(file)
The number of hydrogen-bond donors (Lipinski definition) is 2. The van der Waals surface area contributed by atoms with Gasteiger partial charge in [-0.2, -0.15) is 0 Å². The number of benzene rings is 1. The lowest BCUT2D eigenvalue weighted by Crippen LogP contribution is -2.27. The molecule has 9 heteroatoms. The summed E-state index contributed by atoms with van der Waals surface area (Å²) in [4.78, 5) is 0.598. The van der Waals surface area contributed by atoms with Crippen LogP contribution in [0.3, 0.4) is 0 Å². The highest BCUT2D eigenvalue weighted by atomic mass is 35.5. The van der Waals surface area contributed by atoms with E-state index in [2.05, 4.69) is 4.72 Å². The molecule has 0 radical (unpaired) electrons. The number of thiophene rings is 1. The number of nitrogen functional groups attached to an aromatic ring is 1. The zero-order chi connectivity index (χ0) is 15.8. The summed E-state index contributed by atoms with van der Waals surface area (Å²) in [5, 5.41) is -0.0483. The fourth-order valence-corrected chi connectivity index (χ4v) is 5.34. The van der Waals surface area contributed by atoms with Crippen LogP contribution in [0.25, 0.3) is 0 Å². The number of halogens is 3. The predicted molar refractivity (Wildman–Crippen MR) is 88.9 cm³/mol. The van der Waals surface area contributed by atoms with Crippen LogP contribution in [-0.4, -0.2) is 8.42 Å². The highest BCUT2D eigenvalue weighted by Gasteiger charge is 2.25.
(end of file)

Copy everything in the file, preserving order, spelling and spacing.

The number of hydrogen-bond donors (Lipinski definition) is 2. The van der Waals surface area contributed by atoms with Gasteiger partial charge in [-0.2, -0.15) is 0 Å². The number of benzene rings is 1. The lowest BCUT2D eigenvalue weighted by Crippen LogP contribution is -2.27. The molecule has 9 heteroatoms. The summed E-state index contributed by atoms with van der Waals surface area (Å²) in [4.78, 5) is 0.598. The van der Waals surface area contributed by atoms with Crippen LogP contribution in [0.3, 0.4) is 0 Å². The highest BCUT2D eigenvalue weighted by atomic mass is 35.5. The van der Waals surface area contributed by atoms with E-state index in [2.05, 4.69) is 4.72 Å². The molecule has 0 radical (unpaired) electrons. The number of thiophene rings is 1. The number of nitrogen functional groups attached to an aromatic ring is 1. The zero-order chi connectivity index (χ0) is 15.8. The summed E-state index contributed by atoms with van der Waals surface area (Å²) in [5, 5.41) is -0.0483. The fourth-order valence-corrected chi connectivity index (χ4v) is 5.34. The van der Waals surface area contributed by atoms with Crippen LogP contribution in [0.25, 0.3) is 0 Å². The number of halogens is 3. The predicted molar refractivity (Wildman–Crippen MR) is 88.9 cm³/mol. The van der Waals surface area contributed by atoms with Crippen LogP contribution in [-0.4, -0.2) is 8.42 Å². The highest BCUT2D eigenvalue weighted by Gasteiger charge is 2.25.